Back in mid-January, Stephen Lindstrom, one of the CDC's top scientists, reassured local and state public health officials that everything was under control. The mysterious new virus that was escaping from China wouldn't be a problem here in the United States, he said during a conference call, but the CDC was still going to develop a testing kit for it just to be sure.
In an email summarizing this call, it was revealed that Lindstrom wasn't even anticipating having to use these testing kits "unless the scope [of the spread of the virus] gets much larger than we anticipate." Consequently, one public health official reportedly told colleagues in a separate email that "we're in good hands."
Three weeks later on Feb. 8 – the Wuhan coronavirus (COVID-19) had already reached the U.S. at this point – one of the first of these CDC test kits arrived via Federal Express at a public health laboratory on the east side of Manhattan. Lab technicians reportedly struggled for hours to get it to work, but to no avail: It produced questionable results that made it untrustworthy.
They quickly notified lab director Jennifer Rakeman, who also works as an assistant commissioner in the New York City health department, that the test wasn't working right, to which she responded out of great concern, "What are we going to do now?"
The test continued to be used and pushed, however, including by the Trump administration, which reportedly issued demands that actually prevented an alternative test from being developed and used in its place. The federal bureaucracy eventually relented, but at this point it was already too late: The Wuhan coronavirus (COVID-19) had already spread across the country.
"We have the skills and resources as a community but we are collectively paralyzed by a bloated bureaucratic/administrative process," wrote Marc Couturier, medical director at academic laboratory ARUP in Utah, to fellow microbiologists on Feb. 27. This was followed not long after by the Trump administration's decision to open up testing to other laboratories and technology beyond what the CDC had developed.
A few weeks later on March 12, Brett Giroir, a Public Health Service admiral, was appointed to be the official testing "czar" for the crisis. Giroir admitted that the government, including the CDC, had failed to nip this thing in the bud early on, and was now having to play catch-up.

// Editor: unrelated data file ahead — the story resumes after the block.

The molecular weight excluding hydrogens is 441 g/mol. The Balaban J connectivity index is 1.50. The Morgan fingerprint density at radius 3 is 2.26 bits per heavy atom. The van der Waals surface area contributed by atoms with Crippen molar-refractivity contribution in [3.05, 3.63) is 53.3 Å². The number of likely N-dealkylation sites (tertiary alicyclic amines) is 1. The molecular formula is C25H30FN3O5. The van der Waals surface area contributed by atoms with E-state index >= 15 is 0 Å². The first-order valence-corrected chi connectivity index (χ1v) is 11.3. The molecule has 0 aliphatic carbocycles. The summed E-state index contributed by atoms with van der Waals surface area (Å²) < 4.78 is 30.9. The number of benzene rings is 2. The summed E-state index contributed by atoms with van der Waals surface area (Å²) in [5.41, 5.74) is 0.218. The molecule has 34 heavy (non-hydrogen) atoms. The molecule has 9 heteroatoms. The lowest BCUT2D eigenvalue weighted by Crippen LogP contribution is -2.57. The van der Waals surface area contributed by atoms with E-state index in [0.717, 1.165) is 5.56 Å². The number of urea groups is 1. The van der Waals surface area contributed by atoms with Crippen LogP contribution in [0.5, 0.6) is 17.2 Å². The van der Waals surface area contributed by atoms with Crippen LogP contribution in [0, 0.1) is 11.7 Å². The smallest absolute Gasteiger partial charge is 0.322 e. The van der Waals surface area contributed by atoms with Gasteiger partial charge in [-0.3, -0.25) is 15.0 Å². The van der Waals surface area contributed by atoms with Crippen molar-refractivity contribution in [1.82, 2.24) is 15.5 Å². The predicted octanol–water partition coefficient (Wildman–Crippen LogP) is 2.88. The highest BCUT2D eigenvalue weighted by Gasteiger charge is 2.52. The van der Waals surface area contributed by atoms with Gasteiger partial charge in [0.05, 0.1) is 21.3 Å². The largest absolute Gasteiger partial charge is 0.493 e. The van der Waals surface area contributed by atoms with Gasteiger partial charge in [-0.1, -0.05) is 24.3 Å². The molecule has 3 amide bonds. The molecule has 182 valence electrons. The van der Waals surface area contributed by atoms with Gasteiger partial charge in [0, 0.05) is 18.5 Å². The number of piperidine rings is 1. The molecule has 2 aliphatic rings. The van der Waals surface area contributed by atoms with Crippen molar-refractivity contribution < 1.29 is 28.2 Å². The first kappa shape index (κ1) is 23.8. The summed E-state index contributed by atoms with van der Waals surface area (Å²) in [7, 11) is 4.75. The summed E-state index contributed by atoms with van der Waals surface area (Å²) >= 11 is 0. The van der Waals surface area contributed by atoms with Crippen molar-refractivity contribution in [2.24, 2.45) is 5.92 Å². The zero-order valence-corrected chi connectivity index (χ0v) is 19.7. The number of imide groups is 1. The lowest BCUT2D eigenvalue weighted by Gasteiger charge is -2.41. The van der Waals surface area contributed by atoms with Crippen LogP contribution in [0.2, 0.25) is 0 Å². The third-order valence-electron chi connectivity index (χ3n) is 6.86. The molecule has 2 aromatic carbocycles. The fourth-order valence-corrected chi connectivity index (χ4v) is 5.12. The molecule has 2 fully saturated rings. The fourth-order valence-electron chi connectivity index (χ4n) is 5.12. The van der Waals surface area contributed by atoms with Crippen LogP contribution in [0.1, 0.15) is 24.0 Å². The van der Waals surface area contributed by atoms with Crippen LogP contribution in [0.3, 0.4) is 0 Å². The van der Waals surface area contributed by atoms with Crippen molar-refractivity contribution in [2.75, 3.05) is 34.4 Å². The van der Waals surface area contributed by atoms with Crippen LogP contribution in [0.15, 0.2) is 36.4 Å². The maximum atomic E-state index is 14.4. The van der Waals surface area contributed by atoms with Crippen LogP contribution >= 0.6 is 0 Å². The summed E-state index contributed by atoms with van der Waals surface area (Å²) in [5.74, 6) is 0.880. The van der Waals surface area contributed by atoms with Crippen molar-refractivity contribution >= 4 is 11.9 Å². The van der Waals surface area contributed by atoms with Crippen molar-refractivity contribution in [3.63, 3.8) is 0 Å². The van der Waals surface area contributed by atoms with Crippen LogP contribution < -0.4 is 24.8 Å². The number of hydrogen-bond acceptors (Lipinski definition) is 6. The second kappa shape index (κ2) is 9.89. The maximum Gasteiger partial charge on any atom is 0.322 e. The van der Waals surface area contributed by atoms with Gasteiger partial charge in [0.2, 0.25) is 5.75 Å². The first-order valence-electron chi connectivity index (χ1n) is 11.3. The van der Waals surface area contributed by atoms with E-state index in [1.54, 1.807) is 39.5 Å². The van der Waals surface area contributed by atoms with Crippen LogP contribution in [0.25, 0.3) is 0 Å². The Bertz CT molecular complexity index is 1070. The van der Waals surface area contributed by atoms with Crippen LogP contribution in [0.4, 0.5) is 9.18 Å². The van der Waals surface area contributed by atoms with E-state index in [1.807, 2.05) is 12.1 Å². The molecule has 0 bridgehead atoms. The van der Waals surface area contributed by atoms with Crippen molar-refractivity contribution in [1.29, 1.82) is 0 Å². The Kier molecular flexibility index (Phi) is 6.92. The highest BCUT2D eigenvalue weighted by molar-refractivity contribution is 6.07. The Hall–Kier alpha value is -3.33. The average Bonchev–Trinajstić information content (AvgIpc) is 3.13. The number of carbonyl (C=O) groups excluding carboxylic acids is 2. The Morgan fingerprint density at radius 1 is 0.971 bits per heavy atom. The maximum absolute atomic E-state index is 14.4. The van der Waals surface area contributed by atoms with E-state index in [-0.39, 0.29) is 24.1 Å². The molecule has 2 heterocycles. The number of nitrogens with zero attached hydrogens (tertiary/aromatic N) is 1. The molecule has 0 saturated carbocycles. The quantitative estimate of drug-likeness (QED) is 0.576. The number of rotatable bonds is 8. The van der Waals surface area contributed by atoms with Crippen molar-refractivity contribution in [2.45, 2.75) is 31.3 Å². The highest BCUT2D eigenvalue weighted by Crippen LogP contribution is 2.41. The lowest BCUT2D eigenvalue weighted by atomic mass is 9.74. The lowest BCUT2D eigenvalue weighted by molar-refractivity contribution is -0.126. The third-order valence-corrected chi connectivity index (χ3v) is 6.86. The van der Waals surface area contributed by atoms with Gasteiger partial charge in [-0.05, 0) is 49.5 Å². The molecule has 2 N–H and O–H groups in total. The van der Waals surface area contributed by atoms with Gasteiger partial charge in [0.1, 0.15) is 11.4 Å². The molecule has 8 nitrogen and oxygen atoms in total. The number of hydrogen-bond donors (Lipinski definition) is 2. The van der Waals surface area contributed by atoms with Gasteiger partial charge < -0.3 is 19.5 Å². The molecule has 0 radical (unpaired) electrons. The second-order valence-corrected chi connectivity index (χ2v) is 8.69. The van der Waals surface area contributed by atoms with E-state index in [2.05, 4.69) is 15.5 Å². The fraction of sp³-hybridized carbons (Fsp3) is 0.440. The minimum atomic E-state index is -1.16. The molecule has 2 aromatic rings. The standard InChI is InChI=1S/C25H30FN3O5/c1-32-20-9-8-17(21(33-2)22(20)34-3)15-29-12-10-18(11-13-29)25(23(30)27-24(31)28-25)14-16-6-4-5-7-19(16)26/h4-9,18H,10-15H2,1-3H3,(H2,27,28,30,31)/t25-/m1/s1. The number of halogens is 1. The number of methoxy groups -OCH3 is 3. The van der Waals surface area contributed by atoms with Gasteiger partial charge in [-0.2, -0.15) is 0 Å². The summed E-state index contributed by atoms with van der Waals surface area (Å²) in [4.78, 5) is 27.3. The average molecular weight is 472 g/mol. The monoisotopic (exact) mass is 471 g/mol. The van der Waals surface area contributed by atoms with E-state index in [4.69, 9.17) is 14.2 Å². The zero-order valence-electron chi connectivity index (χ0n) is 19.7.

"There was a clear need for a more aggressive posture," Giroir, who's also an assistant secretary at the Department of Health and Human Services (HHS), stated.
When asked who was to blame for dropping the ball during the early days of the crisis, Giroir carefully responded, "A problem like this is bigger than any single agency. Clearly, there needed to be a higher level of leadership and organization."
Listen below to The Health Ranger Report as Mike Adams, the Health Ranger, talks to Dr. Paul Cottrell about how the Wuhan coronavirus (COVID-19) has the potential to mutate and exploit a second receptor inside people's bodies:
For some reason, Giroir didn't call out the CDC in his statement, even though the CDC was still looking at the Wuhan coronavirus (COVID-19) as a distant threat well into January. As you may recall, it was already known at that time that at least one traveler from China had brought the Wuhan coronavirus to Seattle, this being the first known case in the U.S.
The CDC's response was to manufacture and distribute more testing kits, but as we also know these were largely defective. It took a very long time after that for new tests to be developed and distributed, but only to some areas where they were deemed to be needed by the CDC. Everyone else would have to wait "unless the scope gets much larger than we anticipate right now," explains an email summary of that same mid-January call between Lindstrom and more than a dozen public health officials.
After these tests proved to be flawed, labs all across the country scrambled to find a solution. They also attempted to contact the CDC for clarification about how to move forward, only to receive no response in return.
"The silence from CDC ... is deafening," stated Joanne Bartkus, lab director of the Minnesota health department, in a letter to Scott Becker, chief executive of the Association of Public Health Laboratories, which had been in communication with the CDC about the faulty test results.
"What is going on? We are getting questions from our governor's office and other labs are getting media requests asking when we will be starting."
The CDC's failure, or refusal, to act quickly to resolve the problem and get new working tests delivered to where they needed to be ultimately resulted in the Wuhan coronavirus (COVID-19) spreading even further. And the worst part about it is that the CDC apparently lied about there being an easy fix to the problem, when there really wasn't.
Be sure to read the full report on the CDC's failure to address the Wuhan coronavirus (COVID-19) crisis at Chron.com.
You can also keep up with the latest news about the Wuhan coronavirus (COVID-19), be sure to check out Pandemic.news.
Sources for this article include: